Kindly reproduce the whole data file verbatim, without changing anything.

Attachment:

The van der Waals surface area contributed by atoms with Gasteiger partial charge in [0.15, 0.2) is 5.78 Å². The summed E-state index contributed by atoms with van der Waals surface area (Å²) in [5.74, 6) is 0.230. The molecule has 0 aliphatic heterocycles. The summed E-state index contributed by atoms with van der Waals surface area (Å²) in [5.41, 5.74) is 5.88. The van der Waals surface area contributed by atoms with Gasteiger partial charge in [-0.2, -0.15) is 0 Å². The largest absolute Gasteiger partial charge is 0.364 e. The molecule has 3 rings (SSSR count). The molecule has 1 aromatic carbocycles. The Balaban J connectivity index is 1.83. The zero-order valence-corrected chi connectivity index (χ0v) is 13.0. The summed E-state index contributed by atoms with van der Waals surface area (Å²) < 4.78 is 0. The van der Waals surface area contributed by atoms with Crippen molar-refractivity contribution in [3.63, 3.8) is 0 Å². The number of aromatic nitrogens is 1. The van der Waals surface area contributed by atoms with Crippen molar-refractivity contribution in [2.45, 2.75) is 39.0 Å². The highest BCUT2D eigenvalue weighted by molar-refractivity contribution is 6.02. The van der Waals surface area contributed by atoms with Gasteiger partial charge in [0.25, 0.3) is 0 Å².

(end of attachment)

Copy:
The van der Waals surface area contributed by atoms with Gasteiger partial charge in [0.15, 0.2) is 5.78 Å². The summed E-state index contributed by atoms with van der Waals surface area (Å²) in [5.74, 6) is 0.230. The molecule has 0 aliphatic heterocycles. The summed E-state index contributed by atoms with van der Waals surface area (Å²) in [5.41, 5.74) is 5.88. The van der Waals surface area contributed by atoms with Gasteiger partial charge in [-0.2, -0.15) is 0 Å². The largest absolute Gasteiger partial charge is 0.364 e. The molecule has 3 rings (SSSR count). The molecule has 1 aromatic carbocycles. The Balaban J connectivity index is 1.83. The zero-order valence-corrected chi connectivity index (χ0v) is 13.0. The summed E-state index contributed by atoms with van der Waals surface area (Å²) < 4.78 is 0. The van der Waals surface area contributed by atoms with Crippen molar-refractivity contribution in [3.63, 3.8) is 0 Å². The number of aromatic nitrogens is 1. The van der Waals surface area contributed by atoms with Crippen molar-refractivity contribution in [2.45, 2.75) is 39.0 Å². The highest BCUT2D eigenvalue weighted by molar-refractivity contribution is 6.02. The van der Waals surface area contributed by atoms with Gasteiger partial charge in [0.25, 0.3) is 0 Å².